by Allan Brown, Lambertville, NJ

Is there any other handicap quite so insidious as stuttering? With mostother handicaps I can think of, there's no need to try to hide them - you couldn't hide them if you tried. So you learn to live with them. And accept them for what they are. A stutterer, even a severe one as I, is tempted and fooled and lured by that occasional burst of fluency, that promise that says "if only you would work your voice parts just right and have that certain frame of mind, then you wouldn't stutter at all". It's just enough to make me pretend to myself that I'm not really a stutterer. If I play my cards just right, no one else will notice either. I pretend I'm shy. I speak in short phrases, only a few words at a time, when I'm not really thinking about how hard it is to say them. I pretend I don't know the answer to a question so I don't have to say more than a couple of words. Pretend, pretend, pretend. Anything but face up to the fact that I'm a stutterer and admit it fully and without shame or embarassment. Why, I'd rather take off all my clothes in a crowd and be stark naked than proclaim to the world: "I STUTTER!"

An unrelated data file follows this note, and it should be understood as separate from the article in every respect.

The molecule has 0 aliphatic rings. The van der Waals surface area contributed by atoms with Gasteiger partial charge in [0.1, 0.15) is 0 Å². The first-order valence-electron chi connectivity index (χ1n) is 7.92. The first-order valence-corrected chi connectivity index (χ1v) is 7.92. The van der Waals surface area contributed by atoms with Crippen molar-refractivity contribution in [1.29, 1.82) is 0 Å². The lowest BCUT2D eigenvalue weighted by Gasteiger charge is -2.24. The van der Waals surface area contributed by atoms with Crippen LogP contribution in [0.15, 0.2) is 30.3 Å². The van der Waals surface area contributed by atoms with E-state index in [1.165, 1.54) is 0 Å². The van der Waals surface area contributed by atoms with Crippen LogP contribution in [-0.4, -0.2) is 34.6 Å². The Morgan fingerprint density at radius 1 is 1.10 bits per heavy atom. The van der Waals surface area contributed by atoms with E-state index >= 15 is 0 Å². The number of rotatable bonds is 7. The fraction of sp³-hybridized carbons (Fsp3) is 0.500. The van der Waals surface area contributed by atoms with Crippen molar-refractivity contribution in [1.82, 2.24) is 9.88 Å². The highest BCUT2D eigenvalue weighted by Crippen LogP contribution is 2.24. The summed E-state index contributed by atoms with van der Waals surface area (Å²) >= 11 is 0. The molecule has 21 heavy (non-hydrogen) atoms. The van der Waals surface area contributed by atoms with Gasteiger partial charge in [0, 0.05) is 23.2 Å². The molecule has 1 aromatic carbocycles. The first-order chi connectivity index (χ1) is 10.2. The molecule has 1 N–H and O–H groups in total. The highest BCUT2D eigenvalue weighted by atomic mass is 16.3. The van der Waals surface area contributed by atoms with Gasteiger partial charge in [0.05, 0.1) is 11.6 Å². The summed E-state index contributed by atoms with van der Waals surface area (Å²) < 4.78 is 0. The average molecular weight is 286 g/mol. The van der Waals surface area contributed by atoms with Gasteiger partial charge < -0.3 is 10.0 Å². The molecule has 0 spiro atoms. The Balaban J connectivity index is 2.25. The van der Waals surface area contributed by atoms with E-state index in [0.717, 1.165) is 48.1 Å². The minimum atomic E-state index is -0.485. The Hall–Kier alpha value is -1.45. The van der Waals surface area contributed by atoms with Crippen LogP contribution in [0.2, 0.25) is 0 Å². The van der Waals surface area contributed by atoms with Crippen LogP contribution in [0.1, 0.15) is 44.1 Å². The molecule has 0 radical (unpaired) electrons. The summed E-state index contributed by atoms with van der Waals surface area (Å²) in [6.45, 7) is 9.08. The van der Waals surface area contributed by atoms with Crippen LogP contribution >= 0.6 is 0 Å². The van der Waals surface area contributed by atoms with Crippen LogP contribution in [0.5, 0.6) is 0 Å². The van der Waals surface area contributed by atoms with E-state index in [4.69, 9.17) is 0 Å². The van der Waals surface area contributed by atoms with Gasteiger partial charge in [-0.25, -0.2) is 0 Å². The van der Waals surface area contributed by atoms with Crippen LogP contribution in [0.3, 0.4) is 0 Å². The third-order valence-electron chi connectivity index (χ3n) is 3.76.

submitted August 18, 2000